Updated 4:01 p.m. | LYNCHBURG, Va. — The Senate’s longest week kicked off some 180 miles southwest of the Capitol, with a presidential campaign announcement by one of the chamber’s conservative firebrands, Sen. Ted Cruz.
Timed to the fifth anniversary of the signing of the Affordable Care Act, Cruz made an explicitly religious and sharply conservative pitch to an enthusiastic audience dominated by thousands of Liberty University students.
By the end of the week, all of the potential presidential candidates will have a chance to make their mark thanks to the Senate budget resolution, and dozens of votes, hitting the floor for the unpredictable vote-a-rama.
Here in Lynchburg, Cruz’s record of big fights — and big legislative losses — on defunding Obamacare, rolling back President Barack Obama’s executive actions on immigration or opposing raising the debt limit — were a call to arms, not a record of failure.
Cruz suggested if millions of like-minded conservative voters get out and vote in the next election, his vision of America will come true.
“Roughly half of born-again Christians aren’t voting,” Cruz lamented, then asked his audience repeatedly to “imagine” a different world where they vote, and, presumably, he wins.
“Think just how different the world would be. Imagine: instead of economic stagnation, booming economic growth,” Cruz said. “Imagine young people coming out of school with four, five, six job offers.”
In Cruz’s imagined America, a flat tax will be created and the IRS will be abolished. Obamacare will be repealed and replaced. Bullets — and the Second Amendment — will be safe from the federal government.
The Texan hit a number of historical markers, from Patrick Henry’s “give me liberty or give me death” statement up through President Franklin D. Roosevelt and, as one would anticipate, President Ronald Reagan.
Some of the loudest applause of the domestic policy portion of Cruz’s speech came when he referred to a lawsuit filed by Liberty University against the federal government over coverage requirements in Obamacare that institutions such as the Lynchburg school contend interfere with religious freedom.
“Instead of a federal government that wages an assault on our religious liberty, that goes after Hobby Lobby, that goes after the Little Sisters of the Poor, that goes after Liberty University, imagine a federal government that stands for the First Amendment rights of every American,” Cruz said. “Instead of a federal government that works to undermine our values, imagine a federal government that works to defend the sanctity of human life and to uphold the sacrament of marriage. Instead of a government that works to undermine our Second Amendment right, that seeks to ban our ammunition, imagine a federal government that protects the right to keep and bear arms of all law-abiding Americans.”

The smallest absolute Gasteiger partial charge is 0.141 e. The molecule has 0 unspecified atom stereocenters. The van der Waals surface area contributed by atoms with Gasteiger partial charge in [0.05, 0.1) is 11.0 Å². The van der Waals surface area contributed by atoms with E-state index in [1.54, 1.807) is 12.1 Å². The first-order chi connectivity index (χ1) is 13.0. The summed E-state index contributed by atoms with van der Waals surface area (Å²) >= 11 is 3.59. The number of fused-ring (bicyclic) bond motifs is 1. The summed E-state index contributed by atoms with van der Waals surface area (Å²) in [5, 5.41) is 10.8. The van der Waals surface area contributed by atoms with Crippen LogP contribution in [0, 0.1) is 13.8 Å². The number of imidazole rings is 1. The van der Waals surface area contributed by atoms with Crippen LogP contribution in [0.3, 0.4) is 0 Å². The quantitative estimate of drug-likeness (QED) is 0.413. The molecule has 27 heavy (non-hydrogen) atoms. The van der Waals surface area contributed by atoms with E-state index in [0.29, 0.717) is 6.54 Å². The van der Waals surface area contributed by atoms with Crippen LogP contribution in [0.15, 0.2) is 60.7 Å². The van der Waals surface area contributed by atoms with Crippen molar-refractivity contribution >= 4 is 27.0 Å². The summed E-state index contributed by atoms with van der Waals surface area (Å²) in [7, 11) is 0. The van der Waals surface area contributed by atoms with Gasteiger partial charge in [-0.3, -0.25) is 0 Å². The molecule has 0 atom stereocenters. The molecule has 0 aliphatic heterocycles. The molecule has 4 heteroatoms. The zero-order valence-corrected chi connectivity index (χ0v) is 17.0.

Before Cruz took the stage, Liberty University President and Chancellor Jerry Falwell Jr. said while an institution such as Liberty could not be in the business of making endorsements, he personally praised Cruz’s record of standing strong. And it’s clear Cruz and his advisers picked the right audience for the message on this day — although some in the audience wore bright T-shirts emblazoned with the name of one of Cruz’s rivals, Sen. Rand Paul, R-Ky.
The move to announce early, bypassing the exploratory stage, allowed Cruz to get out ahead of the competition, but the timing also put an extra degree of attention on everything on the Texas Republican’s agenda.
Cruz kicked off his speech telling the life story of his parents, including how his own father came to believe in Jesus Christ.
“These are all of our stories. These are who we are as Americans, and yet for so many Americans, the promise of America seems more and more distant,” Cruz said.
He struck a variety of themes relevant to the audience: particularly opposition to a Common Core educational curriculum prominently backed by former Florida Gov. Jeb Bush, as well as support for Israel.
The themes were similar to a campaign video, where Cruz said it was his family history and upbringing that led him to the point of seeking the presidency. The video highlighted his fights since arriving in the Senate in January 2013, following an election cycle in Texas that saw him knock off establishment-backed Lt. Gov. David Dewhurst in the GOP Senate primary.
“That’s why I’ve worked so hard to lead the fights to defend these cherished values: Like the historic battle to defund Obamacare, standing up to the leadership from both parties to fight a debt ceiling increase, and putting everything on the line to stop President [Barack] Obama’s illegal and unconstitutional amnesty,” Cruz said in the video.
Those three examples, of course, represent the kind of fights that have made him so polarizing among Republicans on Capitol Hill, and particularly made him a thorn in the side of the leadership, even though all three flopped under the Dome.
That’s why, since the November elections that saw Republicans sweep into the Senate majority, GOP leader Sen. Mitch McConnell of Kentucky said: “We don’t intend to engage in rhetoric nor actions that rattle the public, that rattle the markets.”
Cruz’s announcement, perhaps by coincidence, comes at the beginning of the week that really starts the next chapter in budget debates between the GOP and Obama and among Republicans themselves.
The Senate convened Monday to begin working through the fiscal 2016 budget blueprint approved late last week by the Budget Committee.
With no limits on amendments, Cruz’s potential primary rivals in the Senate — Paul, Marco Rubio of Florida and Lindsey Graham of South Carolina — will have a chance to make splashes of their own with amendments.